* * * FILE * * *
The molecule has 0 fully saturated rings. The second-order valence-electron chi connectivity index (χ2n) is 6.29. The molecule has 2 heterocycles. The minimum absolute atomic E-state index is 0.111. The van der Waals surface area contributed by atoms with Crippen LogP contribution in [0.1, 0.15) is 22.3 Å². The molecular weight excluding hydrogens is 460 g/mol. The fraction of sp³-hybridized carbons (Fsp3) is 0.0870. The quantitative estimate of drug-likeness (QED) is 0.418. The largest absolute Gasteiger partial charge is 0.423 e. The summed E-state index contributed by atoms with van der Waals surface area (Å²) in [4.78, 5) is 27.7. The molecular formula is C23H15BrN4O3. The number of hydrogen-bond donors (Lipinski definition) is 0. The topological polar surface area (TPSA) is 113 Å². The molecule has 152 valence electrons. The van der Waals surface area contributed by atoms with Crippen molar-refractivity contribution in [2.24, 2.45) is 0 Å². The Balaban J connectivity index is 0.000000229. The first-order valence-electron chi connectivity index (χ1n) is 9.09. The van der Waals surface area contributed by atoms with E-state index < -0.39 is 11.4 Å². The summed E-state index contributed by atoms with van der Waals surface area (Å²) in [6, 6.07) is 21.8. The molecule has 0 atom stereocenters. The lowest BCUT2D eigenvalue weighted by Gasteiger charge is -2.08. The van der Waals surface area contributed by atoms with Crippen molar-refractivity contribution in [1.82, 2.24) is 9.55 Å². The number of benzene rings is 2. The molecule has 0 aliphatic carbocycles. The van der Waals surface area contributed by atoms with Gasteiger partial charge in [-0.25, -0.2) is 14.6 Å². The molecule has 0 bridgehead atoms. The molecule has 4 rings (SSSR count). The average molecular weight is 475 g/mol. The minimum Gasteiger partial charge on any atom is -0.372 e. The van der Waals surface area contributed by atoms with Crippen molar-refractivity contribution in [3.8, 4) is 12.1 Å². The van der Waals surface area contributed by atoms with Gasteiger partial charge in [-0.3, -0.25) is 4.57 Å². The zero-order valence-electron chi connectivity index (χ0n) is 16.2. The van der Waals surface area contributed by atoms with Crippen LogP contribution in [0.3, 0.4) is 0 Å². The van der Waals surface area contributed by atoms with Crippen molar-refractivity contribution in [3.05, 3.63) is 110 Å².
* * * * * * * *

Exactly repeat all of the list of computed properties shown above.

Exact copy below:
The molecule has 0 fully saturated rings. The second-order valence-electron chi connectivity index (χ2n) is 6.29. The molecule has 2 heterocycles. The minimum absolute atomic E-state index is 0.111. The van der Waals surface area contributed by atoms with Crippen LogP contribution in [0.1, 0.15) is 22.3 Å². The molecular weight excluding hydrogens is 460 g/mol. The fraction of sp³-hybridized carbons (Fsp3) is 0.0870. The quantitative estimate of drug-likeness (QED) is 0.418. The largest absolute Gasteiger partial charge is 0.423 e. The summed E-state index contributed by atoms with van der Waals surface area (Å²) in [4.78, 5) is 27.7. The molecular formula is C23H15BrN4O3. The number of hydrogen-bond donors (Lipinski definition) is 0. The topological polar surface area (TPSA) is 113 Å². The molecule has 152 valence electrons. The van der Waals surface area contributed by atoms with Crippen molar-refractivity contribution in [2.24, 2.45) is 0 Å². The Balaban J connectivity index is 0.000000229. The first-order valence-electron chi connectivity index (χ1n) is 9.09. The van der Waals surface area contributed by atoms with E-state index < -0.39 is 11.4 Å². The summed E-state index contributed by atoms with van der Waals surface area (Å²) in [6, 6.07) is 21.8. The molecule has 0 atom stereocenters. The lowest BCUT2D eigenvalue weighted by Gasteiger charge is -2.08. The van der Waals surface area contributed by atoms with Crippen molar-refractivity contribution in [1.82, 2.24) is 9.55 Å². The number of benzene rings is 2. The molecule has 0 aliphatic carbocycles. The van der Waals surface area contributed by atoms with Gasteiger partial charge in [-0.25, -0.2) is 14.6 Å². The molecule has 0 bridgehead atoms. The molecule has 4 rings (SSSR count). The average molecular weight is 475 g/mol. The minimum Gasteiger partial charge on any atom is -0.372 e. The van der Waals surface area contributed by atoms with Crippen molar-refractivity contribution in [3.8, 4) is 12.1 Å². The van der Waals surface area contributed by atoms with Gasteiger partial charge in [-0.3, -0.25) is 4.57 Å². The zero-order valence-electron chi connectivity index (χ0n) is 16.2. The van der Waals surface area contributed by atoms with Crippen LogP contribution in [0.3, 0.4) is 0 Å². The van der Waals surface area contributed by atoms with Crippen molar-refractivity contribution in [3.05, 3.63) is 110 Å².